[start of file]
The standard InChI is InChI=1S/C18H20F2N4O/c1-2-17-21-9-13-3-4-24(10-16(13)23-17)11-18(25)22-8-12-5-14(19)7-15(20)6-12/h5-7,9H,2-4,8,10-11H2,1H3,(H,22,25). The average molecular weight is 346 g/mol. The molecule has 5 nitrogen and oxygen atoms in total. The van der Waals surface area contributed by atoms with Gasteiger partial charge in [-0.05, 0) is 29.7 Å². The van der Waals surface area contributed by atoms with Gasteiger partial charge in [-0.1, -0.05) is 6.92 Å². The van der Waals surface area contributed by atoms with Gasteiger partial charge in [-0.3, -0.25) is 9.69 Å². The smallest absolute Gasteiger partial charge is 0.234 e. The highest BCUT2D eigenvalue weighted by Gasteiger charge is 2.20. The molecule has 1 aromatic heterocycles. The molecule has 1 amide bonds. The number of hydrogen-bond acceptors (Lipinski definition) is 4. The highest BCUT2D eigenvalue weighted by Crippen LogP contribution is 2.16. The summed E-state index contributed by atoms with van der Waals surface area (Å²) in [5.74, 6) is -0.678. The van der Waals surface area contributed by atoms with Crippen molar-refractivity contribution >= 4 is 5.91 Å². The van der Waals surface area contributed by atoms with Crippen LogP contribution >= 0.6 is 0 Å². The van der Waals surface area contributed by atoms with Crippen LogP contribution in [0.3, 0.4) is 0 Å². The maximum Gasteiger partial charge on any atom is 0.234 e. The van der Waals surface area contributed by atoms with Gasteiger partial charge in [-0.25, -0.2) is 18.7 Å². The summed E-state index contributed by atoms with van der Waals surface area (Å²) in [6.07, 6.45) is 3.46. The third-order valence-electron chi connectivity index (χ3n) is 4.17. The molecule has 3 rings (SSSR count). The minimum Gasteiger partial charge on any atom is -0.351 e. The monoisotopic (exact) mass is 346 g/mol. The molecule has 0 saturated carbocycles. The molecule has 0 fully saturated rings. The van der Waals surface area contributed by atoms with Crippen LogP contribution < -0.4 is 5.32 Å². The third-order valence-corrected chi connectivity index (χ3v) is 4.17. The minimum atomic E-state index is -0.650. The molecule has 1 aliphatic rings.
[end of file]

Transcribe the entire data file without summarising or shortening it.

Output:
The standard InChI is InChI=1S/C18H20F2N4O/c1-2-17-21-9-13-3-4-24(10-16(13)23-17)11-18(25)22-8-12-5-14(19)7-15(20)6-12/h5-7,9H,2-4,8,10-11H2,1H3,(H,22,25). The average molecular weight is 346 g/mol. The molecule has 5 nitrogen and oxygen atoms in total. The van der Waals surface area contributed by atoms with Gasteiger partial charge in [-0.05, 0) is 29.7 Å². The van der Waals surface area contributed by atoms with Gasteiger partial charge in [-0.1, -0.05) is 6.92 Å². The van der Waals surface area contributed by atoms with Gasteiger partial charge in [-0.3, -0.25) is 9.69 Å². The smallest absolute Gasteiger partial charge is 0.234 e. The highest BCUT2D eigenvalue weighted by Gasteiger charge is 2.20. The molecule has 1 aromatic heterocycles. The molecule has 1 amide bonds. The number of hydrogen-bond acceptors (Lipinski definition) is 4. The highest BCUT2D eigenvalue weighted by Crippen LogP contribution is 2.16. The summed E-state index contributed by atoms with van der Waals surface area (Å²) in [5.74, 6) is -0.678. The van der Waals surface area contributed by atoms with Crippen molar-refractivity contribution >= 4 is 5.91 Å². The van der Waals surface area contributed by atoms with Crippen LogP contribution >= 0.6 is 0 Å². The van der Waals surface area contributed by atoms with Crippen LogP contribution in [0.3, 0.4) is 0 Å². The maximum Gasteiger partial charge on any atom is 0.234 e. The van der Waals surface area contributed by atoms with Gasteiger partial charge in [-0.25, -0.2) is 18.7 Å². The summed E-state index contributed by atoms with van der Waals surface area (Å²) in [6.07, 6.45) is 3.46. The third-order valence-electron chi connectivity index (χ3n) is 4.17. The molecule has 3 rings (SSSR count). The minimum Gasteiger partial charge on any atom is -0.351 e. The monoisotopic (exact) mass is 346 g/mol. The molecule has 0 saturated carbocycles. The molecule has 0 fully saturated rings. The van der Waals surface area contributed by atoms with Crippen LogP contribution < -0.4 is 5.32 Å². The third-order valence-corrected chi connectivity index (χ3v) is 4.17. The minimum atomic E-state index is -0.650. The molecule has 1 aliphatic rings.